ReplyReply

  25. Sirius
    Dec 20, 2011 @ 09:30:20

    @Estara: Right, I have no problem reading and enjoying author’s perspective/intent about certain plot turns, characters, etc, after I have written the review. Now do I want to hear it as part of reaction to my review? Um, really not sure about that. As many said I definitely would not want to see it as a comment on the review (although obviously I cant tell anybody what to do or not to do), but even as a private email, I really do not want to hear it phrased “you did not get what I was trying to say”. I am firmly convinced that unless you are writing the book for the audience with specialized knowledge, the book should stand on its own and if your intent does not come through on page – you failed to convey it for this reader (me), period. As somebody said upthread, maybe you should think about how your writing was. I mean, of course I can miss stuff in the review, but again, if it is hidden that deeply, maybe you should have tried to convey it better. I am not sure if I mentioned this example in the similar discussions, because I remember touching on Tigana in another recent thread, but here it goes anyway. Possible SPOILER to follow:

    After Allexan enslaves Erlein for his oh so good and noble purposes *nothing* could save him for me as a leader of good guys. He firmly crossed over the line which for me divides good/grey characters to evil ones. Now would anybody have such visceral reaction as I did? Of course not, I am sure plenty of readers would even cheer Alexan on – ends justify the means and all that. But of course I was curious whether I was reading against author’s intent or not and in the foreword to ten year anniversary edition of Tigana (yes, I felt a need to buy it :)) Kay claimed that he wanted the debate between Alexan and Erlein to be equal debate. For me he failed miserably in portraying that – there could be no equal debate between somebody who enslaved the person and that person, because they are not in equal positions of power in my view. So did I need to read Kay’s explanation of what he intended? As I said I was curious, but did it change my views on the characters? Absolutely not, only made me think that author failed his task for this reader, so maybe if I have not read it, I would have thought that it was the intent to show Alexan being an ass. I am trying to say that maybe sometimes it is better to stay completely quiet? I dont know.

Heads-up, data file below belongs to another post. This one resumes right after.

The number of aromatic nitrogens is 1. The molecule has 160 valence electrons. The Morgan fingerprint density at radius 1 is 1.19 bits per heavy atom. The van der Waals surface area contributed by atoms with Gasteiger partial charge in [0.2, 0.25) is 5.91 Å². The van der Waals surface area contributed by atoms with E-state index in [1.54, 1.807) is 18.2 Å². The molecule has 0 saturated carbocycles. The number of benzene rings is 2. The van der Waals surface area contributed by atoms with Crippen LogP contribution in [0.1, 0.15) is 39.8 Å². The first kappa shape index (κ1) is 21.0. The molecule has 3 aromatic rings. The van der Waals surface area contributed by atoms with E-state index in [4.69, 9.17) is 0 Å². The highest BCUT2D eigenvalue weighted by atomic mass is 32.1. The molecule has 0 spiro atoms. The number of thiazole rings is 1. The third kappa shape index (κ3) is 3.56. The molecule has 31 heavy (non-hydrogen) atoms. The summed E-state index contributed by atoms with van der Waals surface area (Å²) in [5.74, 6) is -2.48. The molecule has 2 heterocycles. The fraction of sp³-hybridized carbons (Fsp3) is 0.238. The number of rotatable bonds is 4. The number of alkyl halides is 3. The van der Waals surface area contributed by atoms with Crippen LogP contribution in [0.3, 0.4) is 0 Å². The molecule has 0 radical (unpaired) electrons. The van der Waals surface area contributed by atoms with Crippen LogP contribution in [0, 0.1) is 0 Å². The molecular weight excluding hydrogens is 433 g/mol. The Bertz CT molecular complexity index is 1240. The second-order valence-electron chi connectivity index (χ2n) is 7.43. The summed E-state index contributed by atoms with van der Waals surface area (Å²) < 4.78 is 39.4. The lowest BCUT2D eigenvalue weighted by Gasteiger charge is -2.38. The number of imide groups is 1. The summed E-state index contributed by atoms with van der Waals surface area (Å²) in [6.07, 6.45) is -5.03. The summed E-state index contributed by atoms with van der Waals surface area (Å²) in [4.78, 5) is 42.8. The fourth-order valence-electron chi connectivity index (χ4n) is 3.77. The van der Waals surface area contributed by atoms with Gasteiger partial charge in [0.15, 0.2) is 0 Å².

ReplyReply

  26. Amy
    Dec 20, 2011 @ 09:30:52

    I don’t even understand why an author would go in search of a review. The book has been written and released to the public–it’s too late to benefit from feedback from random strangers. Either they’re looking to get their egos stroked, or they’re looking to get their feelings hurt. Either way, they could benefit from a little less time spent googling themselves.

    I dislike it when any business/product/brand pops up in a conversation on Twitter just because its name was mentioned. You had your chance to make an impression at the time of service. Now it’s my turn to share my experience, be it good or bad. I suggest putting a little less effort into damage control and a little more into doing a good job in the first place.

    ReplyReply

  27. joanne
    Dec 20, 2011 @ 09:32:14

    @Patricia Rice: I’d say what we have here is readers saying they’d rather hunt authors then vice versa Yes, this! Write the book and then if it’s good – or damn close – readers will find you and pass the word. Nora didn’t become la Nora after her first (god-awful) romance novel. She wrote and wrote and wrote and readers found her.